I think we are all guilty of this sometimes. Of wanting to reach our end goal so badly that we skip steps along the way. But most always the process of learning the skill is so important and doing so properly under the guidance of a coach will help you achieve your goal at a much faster rate AND avoid a lot of frustration along the way.

What This Means in Relation to Our Pelvic Health

When it comes to our pelvic health I find a lot of times women start running before they walk. And to be clear, I don’t mean literal running and walking. I mean trying to do advanced versions of their pelvic floor exercises or advanced exercises (with little to no coaching) that they may not yet be ready for.

The progression of what we work on will differ, of course, depending on the individual, the presence of any pelvic floor dysfunction and the activities they are doing. But to give you a few examples of the most common cases of running before walking I see are as follows:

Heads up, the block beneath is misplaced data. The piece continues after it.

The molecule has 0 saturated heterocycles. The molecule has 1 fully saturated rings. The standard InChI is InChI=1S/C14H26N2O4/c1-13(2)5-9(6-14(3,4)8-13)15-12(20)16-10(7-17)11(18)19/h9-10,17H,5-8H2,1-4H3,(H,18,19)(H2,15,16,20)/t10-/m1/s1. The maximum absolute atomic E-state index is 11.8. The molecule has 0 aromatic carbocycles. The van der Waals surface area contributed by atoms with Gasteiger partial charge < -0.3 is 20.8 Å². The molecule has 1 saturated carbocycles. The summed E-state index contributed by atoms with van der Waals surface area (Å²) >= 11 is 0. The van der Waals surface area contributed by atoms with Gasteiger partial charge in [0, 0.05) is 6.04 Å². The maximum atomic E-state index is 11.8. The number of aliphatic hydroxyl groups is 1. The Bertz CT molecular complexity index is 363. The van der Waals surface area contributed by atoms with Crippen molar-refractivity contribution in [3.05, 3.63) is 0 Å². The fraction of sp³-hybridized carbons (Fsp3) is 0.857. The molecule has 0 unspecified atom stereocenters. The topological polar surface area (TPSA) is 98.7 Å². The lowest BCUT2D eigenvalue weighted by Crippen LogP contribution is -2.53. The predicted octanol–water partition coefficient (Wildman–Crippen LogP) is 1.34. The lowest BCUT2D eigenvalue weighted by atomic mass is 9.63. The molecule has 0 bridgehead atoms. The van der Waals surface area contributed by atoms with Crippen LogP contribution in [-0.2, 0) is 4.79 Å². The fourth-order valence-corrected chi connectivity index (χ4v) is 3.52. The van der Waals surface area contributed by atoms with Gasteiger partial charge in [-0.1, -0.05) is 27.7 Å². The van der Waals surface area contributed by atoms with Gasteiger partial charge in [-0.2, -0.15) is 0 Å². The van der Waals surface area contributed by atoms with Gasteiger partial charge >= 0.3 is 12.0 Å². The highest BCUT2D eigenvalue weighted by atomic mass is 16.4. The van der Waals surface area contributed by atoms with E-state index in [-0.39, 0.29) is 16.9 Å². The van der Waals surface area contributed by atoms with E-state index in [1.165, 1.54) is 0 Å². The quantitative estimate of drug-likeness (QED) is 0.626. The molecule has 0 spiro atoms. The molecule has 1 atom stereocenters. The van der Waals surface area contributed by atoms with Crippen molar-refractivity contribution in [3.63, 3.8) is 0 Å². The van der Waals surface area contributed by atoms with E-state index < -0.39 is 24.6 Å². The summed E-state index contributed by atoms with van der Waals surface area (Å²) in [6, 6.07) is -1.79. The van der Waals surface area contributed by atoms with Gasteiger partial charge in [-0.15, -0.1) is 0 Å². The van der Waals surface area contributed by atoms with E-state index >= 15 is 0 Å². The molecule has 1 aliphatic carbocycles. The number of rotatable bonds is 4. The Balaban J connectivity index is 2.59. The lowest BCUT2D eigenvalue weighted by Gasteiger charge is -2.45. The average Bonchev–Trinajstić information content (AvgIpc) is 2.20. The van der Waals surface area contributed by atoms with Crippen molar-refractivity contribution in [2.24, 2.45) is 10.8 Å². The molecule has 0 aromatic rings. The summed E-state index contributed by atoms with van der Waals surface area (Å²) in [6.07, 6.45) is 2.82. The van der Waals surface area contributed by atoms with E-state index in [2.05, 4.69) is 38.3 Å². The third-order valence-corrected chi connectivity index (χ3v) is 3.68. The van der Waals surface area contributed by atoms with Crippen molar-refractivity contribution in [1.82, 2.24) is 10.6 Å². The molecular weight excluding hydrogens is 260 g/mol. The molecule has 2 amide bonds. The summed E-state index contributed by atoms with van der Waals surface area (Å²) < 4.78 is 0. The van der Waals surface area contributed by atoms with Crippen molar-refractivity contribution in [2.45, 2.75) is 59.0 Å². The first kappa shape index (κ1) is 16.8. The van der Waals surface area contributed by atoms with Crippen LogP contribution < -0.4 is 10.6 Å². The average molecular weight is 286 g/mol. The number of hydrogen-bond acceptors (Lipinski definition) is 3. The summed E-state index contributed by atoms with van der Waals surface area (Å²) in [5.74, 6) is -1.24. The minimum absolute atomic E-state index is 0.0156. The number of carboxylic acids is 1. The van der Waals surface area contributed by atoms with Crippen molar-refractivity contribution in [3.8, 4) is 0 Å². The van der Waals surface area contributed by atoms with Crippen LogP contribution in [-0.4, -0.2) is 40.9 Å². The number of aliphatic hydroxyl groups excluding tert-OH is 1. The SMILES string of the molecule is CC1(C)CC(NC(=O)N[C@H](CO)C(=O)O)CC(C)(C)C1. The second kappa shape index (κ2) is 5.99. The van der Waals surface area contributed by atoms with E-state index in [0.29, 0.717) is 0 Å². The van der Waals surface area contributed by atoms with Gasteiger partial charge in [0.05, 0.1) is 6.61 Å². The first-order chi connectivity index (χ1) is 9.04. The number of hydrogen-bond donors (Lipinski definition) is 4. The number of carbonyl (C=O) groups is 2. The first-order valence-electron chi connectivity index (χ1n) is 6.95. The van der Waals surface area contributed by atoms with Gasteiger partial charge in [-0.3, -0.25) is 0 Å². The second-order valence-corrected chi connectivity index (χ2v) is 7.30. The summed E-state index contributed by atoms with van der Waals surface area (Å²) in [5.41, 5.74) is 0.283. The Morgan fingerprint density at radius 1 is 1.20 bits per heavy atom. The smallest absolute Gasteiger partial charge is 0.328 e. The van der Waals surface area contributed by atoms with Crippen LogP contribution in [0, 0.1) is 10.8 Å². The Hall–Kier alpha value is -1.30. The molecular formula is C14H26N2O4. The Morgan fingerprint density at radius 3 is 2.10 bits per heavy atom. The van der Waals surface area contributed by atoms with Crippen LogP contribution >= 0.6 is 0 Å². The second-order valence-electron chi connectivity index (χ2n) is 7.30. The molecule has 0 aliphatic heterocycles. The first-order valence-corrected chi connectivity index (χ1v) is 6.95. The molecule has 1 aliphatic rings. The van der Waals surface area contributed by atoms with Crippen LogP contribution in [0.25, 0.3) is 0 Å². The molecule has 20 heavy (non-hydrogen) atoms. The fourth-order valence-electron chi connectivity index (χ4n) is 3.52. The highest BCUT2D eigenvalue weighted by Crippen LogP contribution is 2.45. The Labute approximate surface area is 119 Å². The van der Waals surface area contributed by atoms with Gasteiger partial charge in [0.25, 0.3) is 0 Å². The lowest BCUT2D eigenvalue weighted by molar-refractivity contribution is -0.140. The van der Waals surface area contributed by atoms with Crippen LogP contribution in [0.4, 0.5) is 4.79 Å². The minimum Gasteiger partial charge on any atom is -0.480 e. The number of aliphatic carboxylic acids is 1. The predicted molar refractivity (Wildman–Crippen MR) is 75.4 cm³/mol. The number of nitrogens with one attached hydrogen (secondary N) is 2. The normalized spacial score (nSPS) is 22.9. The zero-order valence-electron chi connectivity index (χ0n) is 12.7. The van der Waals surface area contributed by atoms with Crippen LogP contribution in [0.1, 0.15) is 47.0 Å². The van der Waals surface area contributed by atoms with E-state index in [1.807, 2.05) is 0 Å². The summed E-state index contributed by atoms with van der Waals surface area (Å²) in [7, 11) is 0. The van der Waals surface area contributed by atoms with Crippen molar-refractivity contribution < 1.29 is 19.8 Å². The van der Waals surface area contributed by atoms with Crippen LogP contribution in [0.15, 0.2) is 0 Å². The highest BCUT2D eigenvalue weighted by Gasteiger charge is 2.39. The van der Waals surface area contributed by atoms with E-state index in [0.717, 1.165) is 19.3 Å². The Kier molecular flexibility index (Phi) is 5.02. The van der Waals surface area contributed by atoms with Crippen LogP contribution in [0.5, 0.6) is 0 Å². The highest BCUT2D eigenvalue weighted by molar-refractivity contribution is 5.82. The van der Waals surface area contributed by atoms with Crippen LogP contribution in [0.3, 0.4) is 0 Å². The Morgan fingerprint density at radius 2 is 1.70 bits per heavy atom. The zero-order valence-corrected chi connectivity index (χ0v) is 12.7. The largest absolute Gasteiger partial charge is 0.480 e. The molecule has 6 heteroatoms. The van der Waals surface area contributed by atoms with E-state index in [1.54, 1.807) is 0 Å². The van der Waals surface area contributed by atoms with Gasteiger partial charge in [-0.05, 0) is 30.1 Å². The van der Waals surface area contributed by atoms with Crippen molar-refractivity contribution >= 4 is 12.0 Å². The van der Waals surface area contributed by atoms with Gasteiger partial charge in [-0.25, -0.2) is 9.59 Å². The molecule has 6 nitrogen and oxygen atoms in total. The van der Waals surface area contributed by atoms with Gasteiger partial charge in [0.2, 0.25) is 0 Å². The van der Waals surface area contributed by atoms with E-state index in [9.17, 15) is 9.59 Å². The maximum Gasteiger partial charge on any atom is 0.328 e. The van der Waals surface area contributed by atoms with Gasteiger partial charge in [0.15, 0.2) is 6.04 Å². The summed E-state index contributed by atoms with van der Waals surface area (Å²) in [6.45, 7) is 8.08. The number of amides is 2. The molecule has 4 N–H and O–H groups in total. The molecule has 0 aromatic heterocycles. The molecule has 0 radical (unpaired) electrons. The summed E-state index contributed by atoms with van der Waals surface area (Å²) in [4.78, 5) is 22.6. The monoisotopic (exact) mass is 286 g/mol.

• Practicing Pelvic Floor Muscle Contractions (PFMC aka Kegels) when you are not ready to do so (either due to incorrect technique or oversight pelvic floor muscles
  • Holding the contractions longer than you are capable of, leading to compensations
  • Doing other exercises with poor form (holding breath, increasing intra abdominal pressure unnecessarily)
  • Doing exercises your pelvic floor is not yet able to tolerate

Sometimes doing these things can lead to further dysfunction (aka worsening symptoms, which no one wants!), or simply putting forth a substantial effort with little to no results from all the hard work. Either way, it can be incredibly frustrating to work towards something without seeing the results you want.